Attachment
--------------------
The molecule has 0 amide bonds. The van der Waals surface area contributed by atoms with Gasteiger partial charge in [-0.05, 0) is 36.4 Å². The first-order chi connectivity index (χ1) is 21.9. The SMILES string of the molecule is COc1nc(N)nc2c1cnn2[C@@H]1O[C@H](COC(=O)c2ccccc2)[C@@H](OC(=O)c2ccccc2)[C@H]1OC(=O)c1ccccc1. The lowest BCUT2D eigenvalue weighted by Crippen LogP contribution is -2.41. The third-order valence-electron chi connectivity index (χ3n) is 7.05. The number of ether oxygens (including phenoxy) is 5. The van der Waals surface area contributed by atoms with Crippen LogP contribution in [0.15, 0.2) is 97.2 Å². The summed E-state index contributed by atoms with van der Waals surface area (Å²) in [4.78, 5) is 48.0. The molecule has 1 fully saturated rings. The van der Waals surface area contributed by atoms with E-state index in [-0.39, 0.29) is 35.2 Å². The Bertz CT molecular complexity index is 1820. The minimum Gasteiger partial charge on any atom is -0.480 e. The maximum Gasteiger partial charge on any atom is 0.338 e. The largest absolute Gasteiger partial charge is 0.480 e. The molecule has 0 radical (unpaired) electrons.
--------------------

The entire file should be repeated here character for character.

The molecule has 0 amide bonds. The van der Waals surface area contributed by atoms with Gasteiger partial charge in [-0.05, 0) is 36.4 Å². The first-order chi connectivity index (χ1) is 21.9. The SMILES string of the molecule is COc1nc(N)nc2c1cnn2[C@@H]1O[C@H](COC(=O)c2ccccc2)[C@@H](OC(=O)c2ccccc2)[C@H]1OC(=O)c1ccccc1. The lowest BCUT2D eigenvalue weighted by Crippen LogP contribution is -2.41. The third-order valence-electron chi connectivity index (χ3n) is 7.05. The number of ether oxygens (including phenoxy) is 5. The van der Waals surface area contributed by atoms with Crippen LogP contribution in [0.15, 0.2) is 97.2 Å². The summed E-state index contributed by atoms with van der Waals surface area (Å²) in [4.78, 5) is 48.0. The molecule has 1 fully saturated rings. The van der Waals surface area contributed by atoms with E-state index in [-0.39, 0.29) is 35.2 Å². The Bertz CT molecular complexity index is 1820. The minimum Gasteiger partial charge on any atom is -0.480 e. The maximum Gasteiger partial charge on any atom is 0.338 e. The largest absolute Gasteiger partial charge is 0.480 e. The molecule has 0 radical (unpaired) electrons.